It seems I owe you an explanation. I left you on a cliffhanger, but not for long. Just testing your loyalty. 🙂
So, let us pick up where we left off. What is the Romanians’ relationship with TIME and SPACE?
In Romanian culture, as in many other high-context, multi-active (Latin) cultures, time is flexible. Objectives are achieved, but not necessarily in a highly-organized and straightforward way, and the process is often more important than the outcome. There can be sudden and unanticipated changes of course, as short-term priorities change. Romanian culture is polychronic, meaning that its members tend to do more things at once, and they are convinced that they get more done this way. It’s a multitasking culture with many interruptions and pace changes. Polychronic people are committed to human relationships and change plans frequently to accommodate other people or life events. Scheduling needs to be flexible.
What about SPACE? You know, as in personal/private vs. public space. Well, Romanians need a smaller personal space than the Germans, for instance. There is a lot of touching, the public and private spheres intersect and merge quite frequently, and space is more “disorganized”. Take standing in lines, for instance. There is going to be a lot more jostling and people are likely to stand much closer to each other in Romania than in Germany. Also, they are very likely to interact with the other people in the line, building affinity and extracting information to prepare for the specific context awaiting them at the end of that particular line.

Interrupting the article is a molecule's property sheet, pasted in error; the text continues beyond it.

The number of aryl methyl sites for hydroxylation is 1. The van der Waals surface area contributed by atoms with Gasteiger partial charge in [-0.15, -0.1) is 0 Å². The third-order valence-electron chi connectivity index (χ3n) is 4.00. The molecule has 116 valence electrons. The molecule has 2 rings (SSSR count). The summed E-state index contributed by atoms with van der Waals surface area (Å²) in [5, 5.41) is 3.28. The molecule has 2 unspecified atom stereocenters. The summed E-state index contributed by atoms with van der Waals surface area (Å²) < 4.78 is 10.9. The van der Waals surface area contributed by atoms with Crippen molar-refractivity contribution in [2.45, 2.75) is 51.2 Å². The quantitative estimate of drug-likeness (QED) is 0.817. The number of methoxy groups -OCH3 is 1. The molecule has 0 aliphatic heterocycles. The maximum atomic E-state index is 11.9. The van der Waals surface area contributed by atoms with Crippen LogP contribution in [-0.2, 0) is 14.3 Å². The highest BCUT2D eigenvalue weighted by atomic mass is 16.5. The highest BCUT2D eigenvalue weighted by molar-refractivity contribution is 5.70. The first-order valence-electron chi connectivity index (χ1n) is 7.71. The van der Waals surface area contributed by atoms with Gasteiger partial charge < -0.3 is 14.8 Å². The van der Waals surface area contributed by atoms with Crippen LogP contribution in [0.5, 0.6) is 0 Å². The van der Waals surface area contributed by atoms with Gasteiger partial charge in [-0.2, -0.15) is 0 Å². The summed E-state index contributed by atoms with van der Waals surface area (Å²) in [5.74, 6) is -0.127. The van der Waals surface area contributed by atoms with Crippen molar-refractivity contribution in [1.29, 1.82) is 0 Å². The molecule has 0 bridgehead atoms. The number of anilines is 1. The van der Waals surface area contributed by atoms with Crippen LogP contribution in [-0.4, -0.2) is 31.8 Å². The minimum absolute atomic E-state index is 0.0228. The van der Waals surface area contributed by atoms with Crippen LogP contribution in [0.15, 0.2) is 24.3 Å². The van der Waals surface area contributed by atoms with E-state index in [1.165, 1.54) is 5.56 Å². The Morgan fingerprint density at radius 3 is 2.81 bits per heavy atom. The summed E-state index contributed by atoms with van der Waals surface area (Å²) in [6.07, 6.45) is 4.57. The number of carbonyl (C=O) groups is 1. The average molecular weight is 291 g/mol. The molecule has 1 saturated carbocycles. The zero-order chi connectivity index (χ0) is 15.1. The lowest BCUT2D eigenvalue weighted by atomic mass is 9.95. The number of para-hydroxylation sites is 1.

Next week, more about Romanians and their relationship with the external ENVIRONMENT.
For more details, see also my book THE GERMANS AND THE ROMANIANS EXPLAINED, now available on Amazon (paperback and Kindle).